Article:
Thinking Inside the Box (Where the Mice Suffer & Die)

David Cassuto

Thirty-some years ago, researchers attempting to determine if tobacco smoke was toxic put mice in boxes filled with smoke.  The mice didn’t develop cancer at the rate human smokers did.  One could conclude that tobacco was not a carcinogen but, of course, that  would be wrong.  The problem lay with the experiment, including the fact that mouse and human physiology are vastly different.

Fast forward to the present where researchers are attempting to determine if cell phone use causes cancer in humans.  Building on the knowledge gained over the last three decades of rigorous scientific method, researchers have elected to study the question by — wait for it; wait for it — putting mice in boxes.  Is it because they will learn anything of value regarding cancer, cell phones and humans?  Not hardly.  They will, however, get $25 million in funding from the NIH.   

“There really are no alternatives to animal studies,” says John R. Bucher, associate director of the National Toxicology Program at the National Institute of Environmental Health Sciences.  As coincidence would have it, Mr. Bucher’s division is  in charge of the study.   Henry C. Lai, a professor of bioengineering at the University of Washington, disagrees.  He has already found compelling evidence that the electromagnetic radiation from cellphones damages human and animal cells on the molecular level.  Professor Lai wonders why it makes sense to experiment on animals  that live only a few years in order to to predict cancers that may take decades to develop in people.  “Ten years, 30 years, for brain cancer, is not unusual,” he says.

Clearly, Professor Lai is unhinged.  It must make sense or we wouldn’t continue to throw government money at people who do it.  Right?  Right?  of course it is.

h/t: Chron of Higher Ed (pay site)

Update: If you’re interested in the cell phone cancer nexus, check out Devra Davis‘ new book: Disconnect.  It will chill your blains.  Read more about it here.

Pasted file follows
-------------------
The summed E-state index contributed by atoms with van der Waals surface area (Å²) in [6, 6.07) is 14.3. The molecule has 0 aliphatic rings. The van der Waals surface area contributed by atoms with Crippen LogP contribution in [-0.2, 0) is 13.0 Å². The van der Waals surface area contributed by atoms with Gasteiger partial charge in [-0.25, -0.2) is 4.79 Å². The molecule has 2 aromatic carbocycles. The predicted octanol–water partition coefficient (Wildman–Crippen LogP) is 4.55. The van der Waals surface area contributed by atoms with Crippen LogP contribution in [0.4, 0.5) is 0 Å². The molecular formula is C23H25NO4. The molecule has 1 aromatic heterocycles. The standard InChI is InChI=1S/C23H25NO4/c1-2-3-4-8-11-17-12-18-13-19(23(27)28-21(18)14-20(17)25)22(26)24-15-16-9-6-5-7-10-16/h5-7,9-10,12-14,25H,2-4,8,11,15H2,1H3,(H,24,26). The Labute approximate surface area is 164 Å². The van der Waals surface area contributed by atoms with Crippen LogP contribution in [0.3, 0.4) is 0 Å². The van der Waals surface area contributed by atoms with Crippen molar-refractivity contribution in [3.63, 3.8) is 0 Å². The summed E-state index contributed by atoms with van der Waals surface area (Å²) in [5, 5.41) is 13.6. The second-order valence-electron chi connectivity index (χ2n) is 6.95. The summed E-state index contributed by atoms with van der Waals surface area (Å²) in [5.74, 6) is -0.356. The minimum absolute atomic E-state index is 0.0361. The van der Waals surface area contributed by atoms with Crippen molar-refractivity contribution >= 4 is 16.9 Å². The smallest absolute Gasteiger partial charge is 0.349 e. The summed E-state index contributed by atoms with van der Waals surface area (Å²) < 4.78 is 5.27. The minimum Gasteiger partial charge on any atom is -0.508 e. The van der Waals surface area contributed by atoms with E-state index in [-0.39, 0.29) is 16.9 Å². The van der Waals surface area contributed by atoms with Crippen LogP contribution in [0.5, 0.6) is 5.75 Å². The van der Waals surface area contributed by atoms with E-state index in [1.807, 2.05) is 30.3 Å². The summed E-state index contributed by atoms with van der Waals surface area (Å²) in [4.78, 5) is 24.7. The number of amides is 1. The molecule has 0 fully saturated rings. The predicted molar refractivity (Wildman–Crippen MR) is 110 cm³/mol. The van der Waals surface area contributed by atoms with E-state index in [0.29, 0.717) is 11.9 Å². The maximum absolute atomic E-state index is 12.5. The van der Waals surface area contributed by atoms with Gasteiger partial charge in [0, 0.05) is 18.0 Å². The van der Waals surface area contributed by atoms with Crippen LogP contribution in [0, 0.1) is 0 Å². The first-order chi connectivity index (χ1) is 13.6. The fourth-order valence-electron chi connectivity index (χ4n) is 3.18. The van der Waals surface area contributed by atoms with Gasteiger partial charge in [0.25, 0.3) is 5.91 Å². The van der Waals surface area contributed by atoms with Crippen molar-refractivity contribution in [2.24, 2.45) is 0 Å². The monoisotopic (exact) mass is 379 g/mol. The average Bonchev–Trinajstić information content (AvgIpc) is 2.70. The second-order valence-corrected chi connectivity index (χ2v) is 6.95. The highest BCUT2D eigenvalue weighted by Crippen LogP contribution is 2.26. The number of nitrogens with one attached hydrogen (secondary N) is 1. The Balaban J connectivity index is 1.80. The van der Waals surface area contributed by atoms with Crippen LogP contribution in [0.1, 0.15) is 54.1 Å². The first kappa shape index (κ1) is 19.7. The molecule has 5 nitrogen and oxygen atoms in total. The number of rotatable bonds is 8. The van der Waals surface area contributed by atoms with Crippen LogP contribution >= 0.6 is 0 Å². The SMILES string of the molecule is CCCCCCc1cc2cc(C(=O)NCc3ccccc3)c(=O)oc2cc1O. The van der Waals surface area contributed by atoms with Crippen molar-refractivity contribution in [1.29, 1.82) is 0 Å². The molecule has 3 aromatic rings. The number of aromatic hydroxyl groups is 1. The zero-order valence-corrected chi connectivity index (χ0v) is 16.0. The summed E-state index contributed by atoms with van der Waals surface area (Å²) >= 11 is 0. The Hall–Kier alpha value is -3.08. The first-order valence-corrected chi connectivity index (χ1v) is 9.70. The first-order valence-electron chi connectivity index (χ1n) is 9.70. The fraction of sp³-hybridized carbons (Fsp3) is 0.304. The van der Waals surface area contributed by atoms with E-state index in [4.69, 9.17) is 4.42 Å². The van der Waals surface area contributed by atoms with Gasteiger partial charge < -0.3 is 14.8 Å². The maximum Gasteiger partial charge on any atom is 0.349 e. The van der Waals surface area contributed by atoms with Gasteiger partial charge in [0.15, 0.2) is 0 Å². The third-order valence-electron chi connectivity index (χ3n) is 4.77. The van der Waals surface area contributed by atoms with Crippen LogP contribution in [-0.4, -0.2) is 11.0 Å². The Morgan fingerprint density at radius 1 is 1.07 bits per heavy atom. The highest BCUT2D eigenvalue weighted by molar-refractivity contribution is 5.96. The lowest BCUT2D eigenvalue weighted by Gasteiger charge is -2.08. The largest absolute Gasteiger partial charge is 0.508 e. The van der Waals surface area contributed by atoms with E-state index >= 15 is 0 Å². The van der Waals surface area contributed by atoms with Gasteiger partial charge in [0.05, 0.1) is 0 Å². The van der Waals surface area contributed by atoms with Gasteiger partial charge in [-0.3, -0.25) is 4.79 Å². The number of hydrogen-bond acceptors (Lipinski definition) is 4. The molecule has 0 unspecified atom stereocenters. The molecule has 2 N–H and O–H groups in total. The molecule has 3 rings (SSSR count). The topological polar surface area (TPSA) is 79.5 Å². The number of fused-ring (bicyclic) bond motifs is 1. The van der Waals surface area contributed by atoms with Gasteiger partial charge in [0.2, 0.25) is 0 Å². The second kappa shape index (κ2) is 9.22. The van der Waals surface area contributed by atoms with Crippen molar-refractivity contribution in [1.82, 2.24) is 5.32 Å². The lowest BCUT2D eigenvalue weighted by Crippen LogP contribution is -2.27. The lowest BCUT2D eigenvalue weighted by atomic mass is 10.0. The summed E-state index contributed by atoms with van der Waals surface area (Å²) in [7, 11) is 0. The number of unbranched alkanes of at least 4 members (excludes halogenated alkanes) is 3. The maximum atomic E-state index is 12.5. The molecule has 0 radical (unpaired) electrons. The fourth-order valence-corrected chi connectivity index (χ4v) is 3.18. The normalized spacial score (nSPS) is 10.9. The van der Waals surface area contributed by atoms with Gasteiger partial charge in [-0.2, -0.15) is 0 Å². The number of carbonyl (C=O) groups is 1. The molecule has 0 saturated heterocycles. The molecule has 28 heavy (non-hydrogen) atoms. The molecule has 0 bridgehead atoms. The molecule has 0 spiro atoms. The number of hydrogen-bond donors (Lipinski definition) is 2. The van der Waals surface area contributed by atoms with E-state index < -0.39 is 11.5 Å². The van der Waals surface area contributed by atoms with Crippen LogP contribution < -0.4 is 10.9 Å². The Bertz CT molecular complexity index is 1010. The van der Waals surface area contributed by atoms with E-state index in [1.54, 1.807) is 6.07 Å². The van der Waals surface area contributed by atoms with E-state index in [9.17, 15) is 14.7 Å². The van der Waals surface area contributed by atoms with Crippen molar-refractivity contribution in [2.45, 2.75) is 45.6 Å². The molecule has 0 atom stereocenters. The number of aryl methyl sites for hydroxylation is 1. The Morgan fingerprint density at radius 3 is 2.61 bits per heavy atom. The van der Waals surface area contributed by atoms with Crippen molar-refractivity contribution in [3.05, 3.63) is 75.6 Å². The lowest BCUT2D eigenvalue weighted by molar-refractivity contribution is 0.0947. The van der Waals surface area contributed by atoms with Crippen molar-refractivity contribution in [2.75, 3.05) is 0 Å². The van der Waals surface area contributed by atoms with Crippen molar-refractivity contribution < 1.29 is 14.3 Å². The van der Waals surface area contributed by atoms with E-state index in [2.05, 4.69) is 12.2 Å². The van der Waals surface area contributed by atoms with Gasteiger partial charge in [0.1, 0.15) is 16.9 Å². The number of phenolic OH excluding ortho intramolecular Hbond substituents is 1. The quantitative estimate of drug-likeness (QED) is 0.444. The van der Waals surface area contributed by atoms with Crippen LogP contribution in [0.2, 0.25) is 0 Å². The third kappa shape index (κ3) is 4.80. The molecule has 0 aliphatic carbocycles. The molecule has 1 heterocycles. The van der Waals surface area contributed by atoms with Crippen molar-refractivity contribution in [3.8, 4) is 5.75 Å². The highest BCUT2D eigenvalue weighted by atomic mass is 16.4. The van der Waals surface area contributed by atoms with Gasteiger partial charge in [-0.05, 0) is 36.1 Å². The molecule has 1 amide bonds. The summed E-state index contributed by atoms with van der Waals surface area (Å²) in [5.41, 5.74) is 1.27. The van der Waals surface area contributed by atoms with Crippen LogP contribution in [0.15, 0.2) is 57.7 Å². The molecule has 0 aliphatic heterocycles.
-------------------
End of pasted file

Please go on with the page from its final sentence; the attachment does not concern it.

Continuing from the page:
2 Responses

  1. ““There really are no alternatives to animal studies,” says John R. Bucher, associate director of the National Toxicology Program at the National Institute of Environmental Health Sciences. As coincidence would have it, Mr. Bucher’s division is in charge of the study.”

    In some cases, a coin toss is an alternative. For example, an analysis of animal models’ accuracy in predicting the likelhood of substances to cause birth defects in humans shows that they’re no better than a coin toss. A coin toss would be cheaper, quicker, and far less cruel. But wouldn’t attract much funding.

    Of course, Mr. Bucher’s remark is ludicrous. Animal models couldn’t even show that the worlds’ best known carcinogen – based on a mountain of clinical and epidemiological evidence – is cancerous.

    Animal models impeded our understanding of diabetes, polio, heart valves, hormone replacement therapy, AIDS, heart disease, and many other conditions and treatments, because each species reacts to pathogens, chemicals, and environmental stimuli differently – a result of millions of years of evolution. Interspecies diferences at the genetic and biochemical levels, where we study disease and treatments in this century, are complex and non-linear.

    Furthermore, as the post points out, in animal models, diseases are typically contrived and artificially applied to the animals, and do not reflect reality. Perhaps that’s why the former head of the Natiional Cancer Institute lamented that the history of the “War on Cancer” is cures that work in mice but not humans.

    Then there are the horrific and inane psychological animal experiments. For decades, animal “researchers” – I use the term charitably – have stolen baby kittens from their mothers, and caused prolonged agony to both, to “prove” what we already know – that babies need their mothers. Suggested alternatives to this cruel madness would be common sense and common decency.

    Nonhumans feel pain and fear perhaps even more intensely than humans do, and from all observations, they value their lives as much as we value ours. We have no right to conscript non-consenting living individuals as disposable objects in expensive psuedoscience projects.

  2. […] This post was mentioned on Twitter by Pace Law Library and Animal Blawg, Bea Elliott. Bea Elliott said: Thinking Inside the Box (Where the Mice Suffer & Die): […]

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